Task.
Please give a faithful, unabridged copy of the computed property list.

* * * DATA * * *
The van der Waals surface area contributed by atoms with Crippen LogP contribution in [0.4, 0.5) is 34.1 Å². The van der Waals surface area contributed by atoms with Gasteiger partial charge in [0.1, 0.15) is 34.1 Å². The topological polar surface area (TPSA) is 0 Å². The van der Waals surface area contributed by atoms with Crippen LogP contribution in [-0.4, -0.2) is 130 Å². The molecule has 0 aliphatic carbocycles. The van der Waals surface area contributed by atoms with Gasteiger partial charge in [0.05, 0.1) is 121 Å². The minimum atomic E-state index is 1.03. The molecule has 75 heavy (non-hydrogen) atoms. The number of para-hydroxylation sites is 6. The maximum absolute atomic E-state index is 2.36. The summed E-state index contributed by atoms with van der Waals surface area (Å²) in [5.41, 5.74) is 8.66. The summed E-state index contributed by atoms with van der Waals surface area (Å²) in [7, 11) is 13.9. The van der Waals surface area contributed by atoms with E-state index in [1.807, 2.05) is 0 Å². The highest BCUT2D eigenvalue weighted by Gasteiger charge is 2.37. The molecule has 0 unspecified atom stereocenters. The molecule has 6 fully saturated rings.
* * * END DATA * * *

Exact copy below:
The van der Waals surface area contributed by atoms with Crippen LogP contribution in [0.4, 0.5) is 34.1 Å². The van der Waals surface area contributed by atoms with Gasteiger partial charge in [0.1, 0.15) is 34.1 Å². The topological polar surface area (TPSA) is 0 Å². The van der Waals surface area contributed by atoms with Crippen LogP contribution in [-0.4, -0.2) is 130 Å². The molecule has 0 aliphatic carbocycles. The van der Waals surface area contributed by atoms with Gasteiger partial charge in [0.05, 0.1) is 121 Å². The minimum atomic E-state index is 1.03. The molecule has 75 heavy (non-hydrogen) atoms. The number of para-hydroxylation sites is 6. The maximum absolute atomic E-state index is 2.36. The summed E-state index contributed by atoms with van der Waals surface area (Å²) in [5.41, 5.74) is 8.66. The summed E-state index contributed by atoms with van der Waals surface area (Å²) in [7, 11) is 13.9. The van der Waals surface area contributed by atoms with E-state index in [1.807, 2.05) is 0 Å². The highest BCUT2D eigenvalue weighted by Gasteiger charge is 2.37. The molecule has 0 unspecified atom stereocenters. The molecule has 6 fully saturated rings.